Michel Dubois has packed his bags, even though his planned trip to Cuba is still more than two months away.
That’s because the retired TV cameraman and editor from Saint-Jérome, Que., is eager for a break from the monotony of pandemic life.
“After a year and a half of sitting in front of my TV and computer, it’s time to move on,” said Dubois, 70, who plans to do some scuba diving and enjoy the sun.
Trips like the one Dubois has booked are giving airlines and tour operators something to look forward to as well — seemingly better business prospects after months of severely hampered operations due to pandemic-related border closures and travel restrictions.
Some key travel players are reporting increased demand for bookings to sun destinations, despite the ongoing challenges of a global pandemic that has yet to end inside or outside Canada’s borders.
Better days ahead?
The onset of the pandemic prompted governments — including Canada’s — to urge people to stay home to stem the spread of the coronavirus and its variants.
It’s a stance Ottawa still holds, even though the government recently loosened restrictions for incoming travellers who are vaccinated.
“We continue to advise against non-essential travel outside of Canada,” Global Affairs Canada said in an email on Friday, noting that this applies to all countries around the globe.
The department also pointed to practical concerns for those who choose to go abroad.
“Additional travel restrictions can be imposed suddenly. Airlines can suspend or reduce flights without notice. Travel plans may be severely disrupted, making it difficult to return home.”
WATCH | Incoming travellers and Canada’s 4th COVID-19 wave:
Indeed, COVID-19 travel restrictions vary from country to country, with vaccine passports gaining traction with some governments. Prior to the current federal election campaign, Ottawa had announced plans to develop such documentation for international travel.
Then and now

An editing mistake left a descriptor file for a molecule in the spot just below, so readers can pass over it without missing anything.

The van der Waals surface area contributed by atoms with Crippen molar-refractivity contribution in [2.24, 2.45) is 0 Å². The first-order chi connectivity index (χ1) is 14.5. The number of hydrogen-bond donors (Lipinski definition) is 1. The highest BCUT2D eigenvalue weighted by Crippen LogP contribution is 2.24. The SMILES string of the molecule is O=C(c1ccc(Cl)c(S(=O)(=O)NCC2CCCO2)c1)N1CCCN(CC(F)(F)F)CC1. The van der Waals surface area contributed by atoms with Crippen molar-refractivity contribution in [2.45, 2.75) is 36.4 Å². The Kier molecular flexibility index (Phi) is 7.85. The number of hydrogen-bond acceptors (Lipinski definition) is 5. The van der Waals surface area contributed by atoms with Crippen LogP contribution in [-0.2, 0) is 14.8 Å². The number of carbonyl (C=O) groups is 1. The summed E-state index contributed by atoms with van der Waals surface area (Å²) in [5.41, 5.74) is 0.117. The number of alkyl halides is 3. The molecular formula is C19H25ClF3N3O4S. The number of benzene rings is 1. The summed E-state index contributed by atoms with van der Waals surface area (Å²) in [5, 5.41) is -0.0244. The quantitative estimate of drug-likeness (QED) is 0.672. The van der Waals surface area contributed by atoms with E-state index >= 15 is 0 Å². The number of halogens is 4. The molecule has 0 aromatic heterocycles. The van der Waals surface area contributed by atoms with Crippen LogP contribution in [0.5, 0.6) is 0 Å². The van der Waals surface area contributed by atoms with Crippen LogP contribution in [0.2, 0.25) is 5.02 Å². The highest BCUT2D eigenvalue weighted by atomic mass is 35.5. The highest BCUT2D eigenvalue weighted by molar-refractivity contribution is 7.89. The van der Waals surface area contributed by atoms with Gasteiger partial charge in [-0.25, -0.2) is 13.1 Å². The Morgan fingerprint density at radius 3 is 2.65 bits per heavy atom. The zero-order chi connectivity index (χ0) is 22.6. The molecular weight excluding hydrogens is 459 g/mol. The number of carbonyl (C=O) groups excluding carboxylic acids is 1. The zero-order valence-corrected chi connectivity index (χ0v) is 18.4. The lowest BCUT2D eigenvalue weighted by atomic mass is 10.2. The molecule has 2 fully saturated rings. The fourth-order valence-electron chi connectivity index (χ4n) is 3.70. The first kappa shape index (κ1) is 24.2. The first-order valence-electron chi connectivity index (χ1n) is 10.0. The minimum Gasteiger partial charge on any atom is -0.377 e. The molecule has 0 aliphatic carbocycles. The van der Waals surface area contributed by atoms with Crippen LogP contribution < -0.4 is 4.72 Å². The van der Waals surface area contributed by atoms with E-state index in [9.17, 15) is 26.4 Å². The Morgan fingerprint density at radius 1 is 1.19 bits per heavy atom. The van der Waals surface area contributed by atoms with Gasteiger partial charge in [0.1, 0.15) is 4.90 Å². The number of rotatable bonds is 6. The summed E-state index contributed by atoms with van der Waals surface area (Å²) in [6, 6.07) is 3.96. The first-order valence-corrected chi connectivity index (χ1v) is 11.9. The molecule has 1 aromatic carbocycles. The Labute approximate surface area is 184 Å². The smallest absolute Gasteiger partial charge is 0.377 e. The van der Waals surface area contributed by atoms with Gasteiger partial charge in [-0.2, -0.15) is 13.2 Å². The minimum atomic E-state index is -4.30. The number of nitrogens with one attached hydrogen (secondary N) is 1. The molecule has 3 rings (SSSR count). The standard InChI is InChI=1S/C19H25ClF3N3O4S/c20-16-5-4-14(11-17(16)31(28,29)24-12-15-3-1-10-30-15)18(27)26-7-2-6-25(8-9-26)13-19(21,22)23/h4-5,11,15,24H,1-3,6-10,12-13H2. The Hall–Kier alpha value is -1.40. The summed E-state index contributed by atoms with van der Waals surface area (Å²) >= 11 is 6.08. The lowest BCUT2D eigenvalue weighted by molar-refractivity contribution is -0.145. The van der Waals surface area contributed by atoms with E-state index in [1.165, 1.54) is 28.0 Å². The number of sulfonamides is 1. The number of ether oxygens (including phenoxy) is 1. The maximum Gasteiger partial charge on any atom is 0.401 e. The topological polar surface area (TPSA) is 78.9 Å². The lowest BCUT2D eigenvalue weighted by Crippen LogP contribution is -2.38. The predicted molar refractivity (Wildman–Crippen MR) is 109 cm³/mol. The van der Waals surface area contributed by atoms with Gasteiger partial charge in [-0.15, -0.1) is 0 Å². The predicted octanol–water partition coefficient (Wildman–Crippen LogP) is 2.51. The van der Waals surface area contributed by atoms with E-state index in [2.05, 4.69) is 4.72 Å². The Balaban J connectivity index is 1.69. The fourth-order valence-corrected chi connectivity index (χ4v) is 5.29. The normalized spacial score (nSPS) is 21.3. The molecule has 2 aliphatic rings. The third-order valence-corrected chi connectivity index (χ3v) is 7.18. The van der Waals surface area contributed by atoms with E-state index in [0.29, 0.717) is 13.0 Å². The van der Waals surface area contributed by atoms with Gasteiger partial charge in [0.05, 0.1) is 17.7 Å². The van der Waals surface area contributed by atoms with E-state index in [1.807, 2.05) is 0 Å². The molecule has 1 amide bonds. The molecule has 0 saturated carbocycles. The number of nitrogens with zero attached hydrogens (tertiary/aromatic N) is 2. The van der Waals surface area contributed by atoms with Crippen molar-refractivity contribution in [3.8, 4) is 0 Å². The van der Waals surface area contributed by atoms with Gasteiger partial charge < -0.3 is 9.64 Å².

Ambarish Chandra, an associate professor of economics at the University of Toronto, says that while the government actively discouraged travel last winter, that didn’t deter all people from going abroad — such as snowbirds who went to Florida.
With the progress on vaccination that has been made, Chandra said he believes Ottawa’s stance on leisure travel may have to shift.
“I don’t think it would be reasonable for the government to go a second winter season saying: ‘Don’t travel,'” Chandra said in an interview.
Jörg Fritz, an associate professor in the microbiology and immunology department at Montreal’s McGill University, says that as travel picks up, Canada will have to keep a close eye on what strains of the virus are circulating here and around the globe.
“We simply need to face that this virus will not go away that quickly,” he said.
“The danger that new variants arise that might escape vaccine-induced immunity is still there and will be there for quite a while.”
It’s also key for Canada to continue increasing its vaccination rate and to ensure that children are protected as soon as that is possible, Fritz said.
A desire to get away
Air Canada says the upcoming fall and winter looks promising for travel to sun destinations.
“When looking to the sun market, we are very optimistic about our recovery,” airline spokesperson Peter Fitzpatrick told CBC News in a recent email, adding that “we are currently observing demand growth that is above 2019 levels.”